Make the Frame Suit the Art, not the Room

    Let’s say you have settled on the perfect painting for your living room. The colors in the art may contrast with the other colors in the space, providing a kind of punctuation point. Or, it may complement them, allowing both the room and the art to come into sharper focus. Art may match what is already in the space, adding depth and richness to the colors already in the room.   No matter your strategy, now it’s time to consider the frame.

    Especially if the painting introduces colors that are a departure from those used in the room, it may be tempting to try to use the frame to work the painting into the decor. . But don’t do it. The frame is about the painting.  Now is the time to trust your original choice, and use framing to strengthen the image, rather than fight with it. The worst framing jobs I have seen are those in which a small area of color in the painting that “goes” with the room is pulled out and repeated in the frame. The result can be almost comical—the painting looks confused: it is framed in a way that does not reflect its strengths, and it appears to clash with its frame and even the surrounding decoration. 

    It would be far better to honor the painting with a sympathetic frame and introduce a new element into the decor to resonate with the painting. A couple of pillows or a throw can echo colors in the art, making it seem like a natural part of the room. Or don’t introduce a thing, and let the new colors sing. Either approach can be terrific.

    No wonder framing is called an art: the right frame makes a print or a painting come into its own. Framing allows you to see parts of the painting that might normally be overlooked. The right frame can also elevate a less than glorious piece. A good framer is able to intuitively understand the strengths of an image, and chooses mats and molding that emphasizes them. Before you visit the framer, snap a picture of the room in which the art will be placed—that will help him or her understand the styles of frame that will work most effectively. There can be many ways to frame a painting well, but seeing the room helps to understand the context for the art.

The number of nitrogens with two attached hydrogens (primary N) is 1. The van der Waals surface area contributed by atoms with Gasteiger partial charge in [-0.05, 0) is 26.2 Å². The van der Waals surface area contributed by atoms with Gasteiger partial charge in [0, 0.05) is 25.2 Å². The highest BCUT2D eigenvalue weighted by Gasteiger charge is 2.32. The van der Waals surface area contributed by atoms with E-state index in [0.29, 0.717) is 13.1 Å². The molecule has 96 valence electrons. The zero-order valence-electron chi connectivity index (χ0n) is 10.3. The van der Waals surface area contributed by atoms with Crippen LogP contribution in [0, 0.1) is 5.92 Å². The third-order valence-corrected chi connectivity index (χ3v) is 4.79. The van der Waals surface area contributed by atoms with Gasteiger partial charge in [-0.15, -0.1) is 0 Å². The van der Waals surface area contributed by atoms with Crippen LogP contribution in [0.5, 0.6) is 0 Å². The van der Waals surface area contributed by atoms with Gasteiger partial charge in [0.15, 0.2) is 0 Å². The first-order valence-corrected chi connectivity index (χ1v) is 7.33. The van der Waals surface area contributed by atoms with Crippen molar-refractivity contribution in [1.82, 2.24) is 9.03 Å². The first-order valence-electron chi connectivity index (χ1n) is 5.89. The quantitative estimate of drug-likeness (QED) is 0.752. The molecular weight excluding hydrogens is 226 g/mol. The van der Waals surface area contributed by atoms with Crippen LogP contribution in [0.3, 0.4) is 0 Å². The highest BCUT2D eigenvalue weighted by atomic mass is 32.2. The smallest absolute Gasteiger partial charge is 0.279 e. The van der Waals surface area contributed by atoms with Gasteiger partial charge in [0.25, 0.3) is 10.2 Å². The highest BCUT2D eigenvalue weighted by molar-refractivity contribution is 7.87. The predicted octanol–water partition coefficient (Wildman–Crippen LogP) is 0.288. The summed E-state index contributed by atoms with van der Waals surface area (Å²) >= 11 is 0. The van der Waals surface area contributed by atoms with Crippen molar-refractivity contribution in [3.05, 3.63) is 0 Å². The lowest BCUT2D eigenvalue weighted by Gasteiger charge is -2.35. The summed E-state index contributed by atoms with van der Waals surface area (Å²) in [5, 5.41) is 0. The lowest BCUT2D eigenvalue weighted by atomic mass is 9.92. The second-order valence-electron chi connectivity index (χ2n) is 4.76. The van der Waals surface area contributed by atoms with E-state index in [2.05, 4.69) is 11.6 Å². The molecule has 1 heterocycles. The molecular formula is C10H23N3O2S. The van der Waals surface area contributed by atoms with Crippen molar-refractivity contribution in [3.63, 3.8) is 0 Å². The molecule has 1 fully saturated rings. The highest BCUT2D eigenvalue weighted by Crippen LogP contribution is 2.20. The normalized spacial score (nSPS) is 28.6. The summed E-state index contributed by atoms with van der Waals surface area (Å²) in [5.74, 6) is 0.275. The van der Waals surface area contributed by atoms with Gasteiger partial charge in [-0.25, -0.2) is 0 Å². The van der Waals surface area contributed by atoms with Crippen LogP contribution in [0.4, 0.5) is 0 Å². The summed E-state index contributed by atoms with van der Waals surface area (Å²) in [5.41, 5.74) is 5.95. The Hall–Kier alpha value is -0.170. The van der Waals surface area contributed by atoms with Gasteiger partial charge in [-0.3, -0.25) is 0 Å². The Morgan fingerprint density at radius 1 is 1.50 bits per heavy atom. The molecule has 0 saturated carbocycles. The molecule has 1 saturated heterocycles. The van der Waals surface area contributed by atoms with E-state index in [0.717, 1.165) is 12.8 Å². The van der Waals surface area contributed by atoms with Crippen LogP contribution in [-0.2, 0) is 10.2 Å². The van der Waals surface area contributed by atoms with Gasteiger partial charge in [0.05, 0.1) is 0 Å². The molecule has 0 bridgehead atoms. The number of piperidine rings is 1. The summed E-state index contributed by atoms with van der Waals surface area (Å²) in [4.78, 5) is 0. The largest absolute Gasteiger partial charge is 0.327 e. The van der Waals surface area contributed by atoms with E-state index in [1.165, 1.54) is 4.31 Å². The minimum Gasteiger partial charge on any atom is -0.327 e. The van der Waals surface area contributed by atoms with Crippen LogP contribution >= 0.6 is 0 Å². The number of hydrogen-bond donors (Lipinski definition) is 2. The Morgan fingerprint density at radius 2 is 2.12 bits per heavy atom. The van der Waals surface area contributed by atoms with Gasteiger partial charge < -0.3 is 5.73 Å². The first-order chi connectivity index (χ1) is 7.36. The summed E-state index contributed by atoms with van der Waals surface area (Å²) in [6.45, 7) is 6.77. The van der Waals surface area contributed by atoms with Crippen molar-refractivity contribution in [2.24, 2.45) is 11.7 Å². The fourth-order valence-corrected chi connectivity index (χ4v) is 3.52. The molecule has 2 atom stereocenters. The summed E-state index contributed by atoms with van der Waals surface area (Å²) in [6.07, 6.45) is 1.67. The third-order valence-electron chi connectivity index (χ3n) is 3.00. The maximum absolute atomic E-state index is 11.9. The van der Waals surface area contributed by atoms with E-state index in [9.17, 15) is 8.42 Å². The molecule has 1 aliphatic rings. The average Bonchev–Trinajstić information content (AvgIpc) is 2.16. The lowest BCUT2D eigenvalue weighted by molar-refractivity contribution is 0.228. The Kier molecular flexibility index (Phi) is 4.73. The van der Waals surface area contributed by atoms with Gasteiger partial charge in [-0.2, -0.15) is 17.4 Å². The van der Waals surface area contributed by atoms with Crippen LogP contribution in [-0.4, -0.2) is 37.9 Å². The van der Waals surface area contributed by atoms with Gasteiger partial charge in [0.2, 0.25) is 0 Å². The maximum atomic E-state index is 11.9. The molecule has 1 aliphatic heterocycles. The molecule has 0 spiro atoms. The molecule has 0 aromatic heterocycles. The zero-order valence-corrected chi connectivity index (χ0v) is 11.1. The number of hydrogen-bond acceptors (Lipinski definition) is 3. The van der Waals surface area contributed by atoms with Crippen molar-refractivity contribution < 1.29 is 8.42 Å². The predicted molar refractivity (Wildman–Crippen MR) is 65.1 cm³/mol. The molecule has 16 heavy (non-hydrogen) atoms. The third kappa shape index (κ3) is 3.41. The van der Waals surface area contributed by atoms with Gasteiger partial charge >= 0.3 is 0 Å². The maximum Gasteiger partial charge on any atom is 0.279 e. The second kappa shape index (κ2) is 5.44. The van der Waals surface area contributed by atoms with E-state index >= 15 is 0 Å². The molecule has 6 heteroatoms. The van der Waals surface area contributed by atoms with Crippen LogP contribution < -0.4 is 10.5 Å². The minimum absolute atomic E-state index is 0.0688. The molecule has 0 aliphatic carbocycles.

Not only does this frame suit the painting perfectly, it is also an example of a modern take on a wide frame. Art by John Lo Presti.

    Framing is also capable of some clever sleights-of-hand. If you fall in love with a painting that is not quite large enough to fill the space, a wide frame can work wonders. So can a well-chosen liner or a mat or two. If a piece does not lend itself to a wide, ornate frame, don’t worry: there are many simple, low profile frames that can add inches without giving an impression of bulk.

 

Art by Lenny Moskowitz

    Frames can complement a painting, allowing the image to take center stage by providing a strong, yet unobtrusive,  background. This painting by Lenny Moskowitz is quite large, and the image and colors are very strong: a flashy frame would have set up a competition, with the frame and the art vying for pride of place. Especially in a large painting it is important to let the work have center stage. In this painting, the soft, mottled wood tone of the frame does not overwhelm the image, and the gold liner picks up the golden colors in the canvas.

    The following frame is the perfect complement to the art, an oil by John Lo Presti. The metallic color is a blend of silver and gold that perfectly evokes the light in the painting. The frame is also a bit wavy, as though molded by hand, which also suits the looseness and almost palpable atmosphere in the painting.

The smaller painting, also by Lo Presti, has a frame that is a matte finished deep gold that is darker at the edge; it brings out the gold in the art and provides a bit of light to highlight the darker colors of the painting. And the two frames together prove the point that frames need not match when paintings are displayed together.

 

 

    Finding the perfect frame begins with really looking at the art you want to highlight. Is it part of a grouping? Does it need to stand alone? Do you want to invite the observer into the painting or do you want to let them gradually approach? Do you want the painting to look more contemporary, more classic, more or less formal, or do you want the frame to be completely unobtrusive? Whatever your requirements, first and foremost, it’s all about the art.

All frames in this article are by Fast One Framers in Wethersfield, CT.